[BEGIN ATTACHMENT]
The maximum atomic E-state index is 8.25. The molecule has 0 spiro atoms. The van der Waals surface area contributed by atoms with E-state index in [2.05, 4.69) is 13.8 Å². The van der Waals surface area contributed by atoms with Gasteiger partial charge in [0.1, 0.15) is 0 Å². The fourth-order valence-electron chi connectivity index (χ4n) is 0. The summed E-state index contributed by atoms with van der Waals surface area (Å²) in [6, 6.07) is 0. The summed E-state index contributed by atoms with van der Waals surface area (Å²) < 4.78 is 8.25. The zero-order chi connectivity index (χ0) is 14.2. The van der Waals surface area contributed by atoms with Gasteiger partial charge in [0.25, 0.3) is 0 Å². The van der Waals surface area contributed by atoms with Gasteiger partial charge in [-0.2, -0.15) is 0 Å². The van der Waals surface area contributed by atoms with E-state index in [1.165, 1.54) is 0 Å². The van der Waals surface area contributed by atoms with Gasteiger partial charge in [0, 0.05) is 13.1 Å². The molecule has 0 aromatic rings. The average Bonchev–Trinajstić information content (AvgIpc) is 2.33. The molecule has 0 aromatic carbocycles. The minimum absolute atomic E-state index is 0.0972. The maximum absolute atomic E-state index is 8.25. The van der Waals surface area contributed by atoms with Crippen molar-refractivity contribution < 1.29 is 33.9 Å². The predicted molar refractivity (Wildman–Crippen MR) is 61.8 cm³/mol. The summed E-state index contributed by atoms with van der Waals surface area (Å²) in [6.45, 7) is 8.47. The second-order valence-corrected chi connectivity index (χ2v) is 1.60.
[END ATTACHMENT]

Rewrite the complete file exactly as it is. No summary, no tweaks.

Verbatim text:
The maximum atomic E-state index is 8.25. The molecule has 0 spiro atoms. The van der Waals surface area contributed by atoms with E-state index in [2.05, 4.69) is 13.8 Å². The van der Waals surface area contributed by atoms with Gasteiger partial charge in [0.1, 0.15) is 0 Å². The fourth-order valence-electron chi connectivity index (χ4n) is 0. The summed E-state index contributed by atoms with van der Waals surface area (Å²) in [6, 6.07) is 0. The summed E-state index contributed by atoms with van der Waals surface area (Å²) < 4.78 is 8.25. The zero-order chi connectivity index (χ0) is 14.2. The van der Waals surface area contributed by atoms with Gasteiger partial charge in [0.25, 0.3) is 0 Å². The van der Waals surface area contributed by atoms with Gasteiger partial charge in [-0.2, -0.15) is 0 Å². The van der Waals surface area contributed by atoms with E-state index in [1.165, 1.54) is 0 Å². The van der Waals surface area contributed by atoms with Gasteiger partial charge in [0, 0.05) is 13.1 Å². The molecule has 0 aromatic rings. The average Bonchev–Trinajstić information content (AvgIpc) is 2.33. The molecule has 0 aromatic carbocycles. The minimum absolute atomic E-state index is 0.0972. The maximum absolute atomic E-state index is 8.25. The van der Waals surface area contributed by atoms with Crippen molar-refractivity contribution < 1.29 is 33.9 Å². The predicted molar refractivity (Wildman–Crippen MR) is 61.8 cm³/mol. The summed E-state index contributed by atoms with van der Waals surface area (Å²) in [6.45, 7) is 8.47. The second-order valence-corrected chi connectivity index (χ2v) is 1.60.